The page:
Esther and I had completed our 4:00pm to 8:00pm shift in light winds and moderate seas and felt part of an incredible experience with some great sailors and a wonderful boat. Knowing that we had to be up for the 12:00am to 4:00am shift I had a cup of wine (from a box we had brought aboard) and we went to our cabin and fell asleep. I truly slept solidly. We awoke at about 11:30 to lots of commotion, requests for eyes on deck, and a boat truly lurching in the water. We scrambled to put on our foul weather gear as we were knocked against the walls of our cabin. Lesson learned: Fasten down your foul weather gear around your neck, wrists, and ankles before you head out on deck. As we came on deck the Captain and other watch crew were wrapping up the topsail that we had set earlier in the day when the winds were calm. The seas were stormy with 10-12 foot swells (that is purely my own estimate), winds of 30 knots (again, mine), and salt spray and waves crashing onto the deck of Spirit. I took a position on deck to watch for other boats as we had come dangerously close to one while the crew was scrambling to keep the sails in order. We had learned later that Spirit had reached a new speed record for being under sail (11.2 knots); the auto pilot shut down not being able to calculate under those conditions; and the shift in course caused an unexpected jibe. The jibe of the staysail fouled the rigging of the jib. This series of events forced us to lower the staysail and jib in the rough seas and winds. Esther took over watch (on hands and knees) while I helped out with the sails. While the Spirit handled the pounding of the waves with ease, it was not so easy on the rest of us. In pitch black, boat lurching in every direction, waves pounding in on us, sails flailing in the wind, the Captain showed his metal. He helped and directed us how to lower the staysail, secure it and move on to the jib.

All of the crew was heroic in taking control of an extreme moment. We brought the sails under control, rerouted the Spirit toward the finish line, and sped on into the night.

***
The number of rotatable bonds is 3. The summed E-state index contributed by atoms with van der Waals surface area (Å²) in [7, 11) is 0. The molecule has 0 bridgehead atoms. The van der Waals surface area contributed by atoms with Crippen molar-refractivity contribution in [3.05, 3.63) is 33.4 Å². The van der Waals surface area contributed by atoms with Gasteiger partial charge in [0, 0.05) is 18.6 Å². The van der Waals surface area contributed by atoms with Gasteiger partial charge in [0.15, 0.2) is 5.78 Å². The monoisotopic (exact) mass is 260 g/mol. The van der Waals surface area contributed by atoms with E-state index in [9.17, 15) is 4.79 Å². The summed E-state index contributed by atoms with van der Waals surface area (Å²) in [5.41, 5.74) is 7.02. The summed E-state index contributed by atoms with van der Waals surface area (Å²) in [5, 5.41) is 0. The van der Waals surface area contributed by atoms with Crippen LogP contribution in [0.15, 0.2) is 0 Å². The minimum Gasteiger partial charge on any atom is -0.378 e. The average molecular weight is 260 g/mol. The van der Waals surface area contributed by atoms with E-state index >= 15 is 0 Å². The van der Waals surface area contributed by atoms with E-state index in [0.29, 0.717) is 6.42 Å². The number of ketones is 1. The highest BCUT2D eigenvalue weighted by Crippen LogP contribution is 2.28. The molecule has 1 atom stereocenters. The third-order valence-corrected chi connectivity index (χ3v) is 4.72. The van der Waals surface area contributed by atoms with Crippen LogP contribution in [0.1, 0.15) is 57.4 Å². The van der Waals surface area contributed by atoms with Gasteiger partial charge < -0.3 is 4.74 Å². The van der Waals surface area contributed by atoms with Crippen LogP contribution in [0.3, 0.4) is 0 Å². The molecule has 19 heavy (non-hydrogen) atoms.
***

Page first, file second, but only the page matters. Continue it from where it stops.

Spirit crew tries to stay dry wearing foul weather gear. Photo by Allen B. Graves.
 My feet, chest, and shirt sleeves wet, we stayed our watch as the waves lessened to 6-8 feet (another estimate). The stars came out incredibly bright. Following a truly harrowing experience I felt exhausted yet renewed. This was one of those life affirming moments that make you understand what it is to truly participate in something great.

My shift ended sometime near 5:00 am. Wet, cold, and tired, I collapsed in our bunk and slept solidly again until the bell rang 6 times (7:00). I had my morning coffee and was on deck to watch the sun rise. A true beauty. 

We sailed across the finish line 20 hours 11 minutes after we started the race, more than a three hour improvement over Spirit’s time last year.

Once reaching Portsmouth we stayed through Sunday participating in the various events, dinners, and parties as were planned. We enjoyed sharing our stories of the race, talking with the other crews, and quiet calm nights aboard the Spirit of Independence.

On this trip we got much more than we bargained for. We gained a true appreciation for sailing and instead of making acquaintances aboard a sailing vessel; we made extraordinary friends with the family of the Spirit of Independence.

I was asked several times whether I would do the trip again. My response: "In a second."

My thanks to: J.C. Waters, Joy Waters, Jim Dyson, Allen Graves, Whitney Rayl, Faye Bailey, Peter Mulhern, Esther Simpson, and the Spirit of Independence.

John Beauchamp, passenger/crew/sailor


  1. John,
    Thank you for the retrospective account of your time on the Spirit. It was a lot of fun having you and Ester with us and I hope we will all be part of the adventure in 2011.
    -- Allen

  2. This is a fantastic blog Dad! I couldnt have enjoyed hearing about it more, seems like you didnt miss a detail! I hope that I can join on this voyage next year, I would be honored to help with the crew. Love you. Bean